Thursday, March 6, 2014

A Sequel: "They make take our lives but they'll never take our freedom!"

First and foremost, let me say thank you to all of you who have read or shared my blog. It received over 1000+ views between today and yesterday, which is record-breaking for me and it feels incredible. Thank you so much.

Now, some business.

Before anyone jumps to conclusions, I'm not retracting anything that I said; I actually have a few more points to add. I'll try to lay off the sarcasm so people don't get offended (sorry if you were, it wasn't intentional, I promise).

Another clarification, I love North Greenville University. I believe God had great purpose behind putting me there to receive an education that was going to better my skills as a writer, which is what I believe He has called me to do with at least a portion of my life. I love the people at NGU, the students, teachers, administration, maintenance, cafeteria ladies, etc.

My issue isn't with the people, it's with the new policy and how it is being handled.

First of all, as a commuter, I was unaware of this new policy going into affect in Fall 2014, because it was announced during the on-campus housing meeting that commuters aren't required to attend. My Facebook news feed began BLOWING UP immediately afterward and I had to ask four different friends living on campus what was going on before I could get a straight answer. Since all of the students posting about it on Facebook (that I had seen) were current residents, I expected it to be something regarding room checks or a new fee for housing.

Oh, no. It was a new policy directly affecting commuters. An email was sent out the next morning for clarification.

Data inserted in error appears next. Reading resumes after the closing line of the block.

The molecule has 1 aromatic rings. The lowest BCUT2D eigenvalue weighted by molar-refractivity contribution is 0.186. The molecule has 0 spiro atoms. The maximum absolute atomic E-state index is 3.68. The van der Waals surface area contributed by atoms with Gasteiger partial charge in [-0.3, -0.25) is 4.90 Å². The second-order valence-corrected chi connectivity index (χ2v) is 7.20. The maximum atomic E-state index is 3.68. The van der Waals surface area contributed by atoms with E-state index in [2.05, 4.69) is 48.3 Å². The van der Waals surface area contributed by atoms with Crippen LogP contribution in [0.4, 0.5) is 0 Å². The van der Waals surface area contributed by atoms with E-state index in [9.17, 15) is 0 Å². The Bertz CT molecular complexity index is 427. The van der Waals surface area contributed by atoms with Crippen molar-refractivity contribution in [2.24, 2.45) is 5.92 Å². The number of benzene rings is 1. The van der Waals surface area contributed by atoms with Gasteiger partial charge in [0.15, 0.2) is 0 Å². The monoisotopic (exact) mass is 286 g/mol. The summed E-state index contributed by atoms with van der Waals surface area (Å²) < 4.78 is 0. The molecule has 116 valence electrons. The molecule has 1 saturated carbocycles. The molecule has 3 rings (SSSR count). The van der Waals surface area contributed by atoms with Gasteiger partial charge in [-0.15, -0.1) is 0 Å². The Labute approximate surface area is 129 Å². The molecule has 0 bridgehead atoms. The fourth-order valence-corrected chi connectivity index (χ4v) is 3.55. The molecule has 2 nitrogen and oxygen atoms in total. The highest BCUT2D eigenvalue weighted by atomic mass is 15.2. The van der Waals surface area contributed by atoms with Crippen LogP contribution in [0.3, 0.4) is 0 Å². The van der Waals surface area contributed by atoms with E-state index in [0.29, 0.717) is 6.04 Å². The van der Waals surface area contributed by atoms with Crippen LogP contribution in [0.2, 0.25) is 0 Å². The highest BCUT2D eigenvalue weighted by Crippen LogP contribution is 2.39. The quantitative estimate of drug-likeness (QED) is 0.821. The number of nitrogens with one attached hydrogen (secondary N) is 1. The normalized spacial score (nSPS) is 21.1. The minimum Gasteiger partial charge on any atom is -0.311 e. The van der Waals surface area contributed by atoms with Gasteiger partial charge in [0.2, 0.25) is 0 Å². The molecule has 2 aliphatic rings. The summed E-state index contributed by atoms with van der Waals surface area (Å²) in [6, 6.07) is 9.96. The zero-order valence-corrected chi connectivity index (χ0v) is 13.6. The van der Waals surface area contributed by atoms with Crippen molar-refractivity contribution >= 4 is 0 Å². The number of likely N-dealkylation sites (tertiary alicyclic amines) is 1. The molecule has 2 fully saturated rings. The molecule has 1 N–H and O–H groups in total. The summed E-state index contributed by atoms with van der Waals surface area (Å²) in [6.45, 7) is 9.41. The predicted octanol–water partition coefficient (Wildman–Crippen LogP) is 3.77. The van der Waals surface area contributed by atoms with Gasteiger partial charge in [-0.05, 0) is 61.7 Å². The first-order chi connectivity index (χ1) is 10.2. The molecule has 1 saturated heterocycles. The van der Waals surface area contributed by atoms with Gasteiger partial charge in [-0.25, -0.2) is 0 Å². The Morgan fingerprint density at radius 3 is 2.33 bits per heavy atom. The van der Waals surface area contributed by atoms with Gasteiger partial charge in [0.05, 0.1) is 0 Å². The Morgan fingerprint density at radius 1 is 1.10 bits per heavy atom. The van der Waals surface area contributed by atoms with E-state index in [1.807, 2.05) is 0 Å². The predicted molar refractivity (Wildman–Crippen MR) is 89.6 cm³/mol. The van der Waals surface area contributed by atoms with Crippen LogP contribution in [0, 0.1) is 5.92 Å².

Here are some other arguments for and against the rule and the issues with them: 

  1. If you don't like it, then just go somewhere else. I'm sorry, it's not that simple. As a senior set to graduate in December, this new policy has the potential to wreck my college (and life) path. My parents are trying to move to the beach to pursue retirement. My mom was contemplating making the final move this summer and helping me find an apartment in Greenville. I want to remain in Greenville once I graduate because it has a great market for my field of work and my heart is here.

    But if they move this summer, I will have to go with them and then move back on campus and then find an apartment. This scenario would force me to give up my job, which I love, at Spiritex Greenville . (Not only does it allow me to support myself, but it's building my resume and allowing me to use my major of graphic design and creative writing on a daily basis.)

    Now, I could lie, get an apartment and claim that my parents are still living with me, but that's dishonest and I don't want to take that course of action. If I'm going to be honest, I would have to take a semester off at NGU, take my final electives and general education classes at a technical school and then return for Senior Seminar in the Spring after I've turned 23.

    Or I could transfer. Which poses twice as many problems. The colleges I might be able to afford might not have my current major or a lot of the courses I've taken might not transfer, so I'd have to attend for an even longer amount of time.

    Or I could take out a loan and live on campus for my final semester. But what if I'm not approved for a loan? What if I can't afford one? Do I just not graduate even though I'm one semester away from a diploma?

    I'm not the only one facing these problems, this is the case for so many commuting seniors.
  2. These rules aren't unique to North Greenville. Many other campuses just in South Carolina have very similar standards for living on campus; places like Southern Wesleyan, Furman, and Wofford.